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on March 30, 2017
Just don't be in a hurry for it.
Ordered it a week before I was to go out of town. Hoping to use it on my trip
Thought that would be plenty of time. TOOK 2 WEEKS TO ARRIVE! (US)
I saw other reviews where people had to use pliers to remove it once attached?
Have to be careful not to cross-thread. Turn very carefully and make sure it's going on right.
Once it is threaded on correctly, the outer rim of the polarizer will simply rotate and spin.
When you gently rotate it, you will likely notice a change in glare or color
Works great for me.
UNSCREWING IT. Is SUPPOSED to rotate and spin once attached. It's not made to tighten and be stationary so
overtightening doesn't help. Enjoy
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on September 21, 2015
I have purchased two of the polarizers because they are so wonderful. The way my colors are saturated and how I can get rid of unwanted reflections just blows me away. That is more of a review of *all* polarizers though, so what makes the Tiffen good?


I have dropped a lens with one of the polarizers attached onto concrete. The polarizer has a tiny scratch now, but my lens was unharmed and is still usable.


The amount of give this polarizer has when adjusting the polarization angle is perfect. It's not so tight your fingers would get tired but stiff enough that you can leave it on for days without the angle changing.


This filter feels solid and screws in perfectly. Be careful not to screw it on too tight however, or it will be very hard to remove without a filter wrench.

See my unedited attached photos (50mm/1.8) to see how polarization increases saturation.
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Some guys actually prefer facing the world naked. Their lenses, I mean. Not me. I prefer to have a protective piece of glass on my lens. I know...maybe my shots aren't worthy, but I'd much rather spend $10 on an 'expendable' piece of glass as opposed to spending the down-payment on a car buying a new lens. Hey, the good ones aren't cheap. Maybe if you have a Sum-Yunk or the like, okay, no worries, then. But if you find yourself in the same zip-code as say, Alpa or Phase One, maybe some protection is worth it. And I don't mean your cousin, Vinny. This filter is great, and any of the major brands will do: you don't need to spend your children's inheritance on a filter. Lens paper? What, are you serious? In a pinch? Toilet paper and your breath will do nicely! Besides, you can't hardly buy ANY camera accessories these days without them shipping somebody's 'Magic-Fibre' lens cleaning cloth....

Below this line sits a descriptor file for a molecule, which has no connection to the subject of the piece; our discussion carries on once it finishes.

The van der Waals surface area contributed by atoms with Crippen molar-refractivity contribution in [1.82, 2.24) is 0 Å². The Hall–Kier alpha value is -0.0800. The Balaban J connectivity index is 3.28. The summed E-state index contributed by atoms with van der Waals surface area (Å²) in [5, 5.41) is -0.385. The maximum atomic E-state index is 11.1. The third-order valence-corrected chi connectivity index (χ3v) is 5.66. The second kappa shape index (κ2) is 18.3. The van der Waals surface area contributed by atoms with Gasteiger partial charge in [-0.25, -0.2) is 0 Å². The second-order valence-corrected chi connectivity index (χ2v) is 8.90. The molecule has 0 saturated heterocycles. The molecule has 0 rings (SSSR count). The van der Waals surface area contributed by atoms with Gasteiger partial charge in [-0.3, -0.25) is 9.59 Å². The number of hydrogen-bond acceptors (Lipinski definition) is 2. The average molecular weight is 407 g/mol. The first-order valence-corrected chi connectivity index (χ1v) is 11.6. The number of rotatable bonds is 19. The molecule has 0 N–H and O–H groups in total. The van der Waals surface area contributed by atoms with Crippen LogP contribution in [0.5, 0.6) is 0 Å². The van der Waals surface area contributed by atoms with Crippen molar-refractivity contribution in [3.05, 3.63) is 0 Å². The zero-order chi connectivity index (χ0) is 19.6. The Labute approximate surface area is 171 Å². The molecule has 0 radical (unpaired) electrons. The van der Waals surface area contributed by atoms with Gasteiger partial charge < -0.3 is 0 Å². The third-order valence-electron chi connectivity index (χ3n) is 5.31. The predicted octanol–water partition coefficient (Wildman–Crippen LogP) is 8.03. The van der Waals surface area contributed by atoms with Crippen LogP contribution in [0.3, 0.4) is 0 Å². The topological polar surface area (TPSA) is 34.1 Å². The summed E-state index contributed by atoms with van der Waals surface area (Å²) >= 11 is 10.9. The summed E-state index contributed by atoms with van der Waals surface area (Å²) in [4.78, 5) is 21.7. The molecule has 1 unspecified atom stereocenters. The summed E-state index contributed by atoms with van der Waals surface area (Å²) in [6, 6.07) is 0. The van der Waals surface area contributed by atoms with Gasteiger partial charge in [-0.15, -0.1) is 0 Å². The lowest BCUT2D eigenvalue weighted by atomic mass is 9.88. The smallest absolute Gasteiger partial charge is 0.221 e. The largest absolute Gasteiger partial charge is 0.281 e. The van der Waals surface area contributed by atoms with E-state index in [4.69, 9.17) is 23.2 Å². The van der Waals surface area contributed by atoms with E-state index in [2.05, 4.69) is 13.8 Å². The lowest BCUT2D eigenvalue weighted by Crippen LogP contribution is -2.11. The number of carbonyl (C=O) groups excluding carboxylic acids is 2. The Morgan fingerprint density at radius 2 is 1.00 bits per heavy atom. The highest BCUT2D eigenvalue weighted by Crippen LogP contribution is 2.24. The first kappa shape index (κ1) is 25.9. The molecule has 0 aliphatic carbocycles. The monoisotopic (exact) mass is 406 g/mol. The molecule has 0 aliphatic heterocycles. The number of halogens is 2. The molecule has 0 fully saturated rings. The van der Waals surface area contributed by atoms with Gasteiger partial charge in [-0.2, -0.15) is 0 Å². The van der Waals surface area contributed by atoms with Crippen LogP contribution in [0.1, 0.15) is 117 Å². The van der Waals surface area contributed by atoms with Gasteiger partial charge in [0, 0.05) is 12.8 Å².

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The construction and quality of material used is very good and the two rotating rings used to establish the polarizing effect (and the angle that it applies from the ambient light reaching the lens) is as expected. I would rate this filter as "intermediate" as to the degree it filters out non-polarized light (which creates glare from reflections or creates less than deep blue skies). This effect comes with a combined plus/minus:

Plus: This intermediate polarization reduces the f-stop penalty, as all filters creates one, polarizing lens being without exception. Therefore you are more able to get the proper exposure for the aperture setting (depth of field) to your liking as to photo composition.

Minus: If looking to obtain really deep blue skies in photos in landscape or "seeing through" water or glass for your photo in well lit situations (say, midday on a sunny day), then this polarizing filter may not be for what what you want.

It is better suited for moderate or less strong ambient light situations when using a lens that already as a fairly strong f-stop penalty (as many variable focal length lenses have) to prevent the need to use a tripod (long shutter speed) when using the camera in aperture priority mode.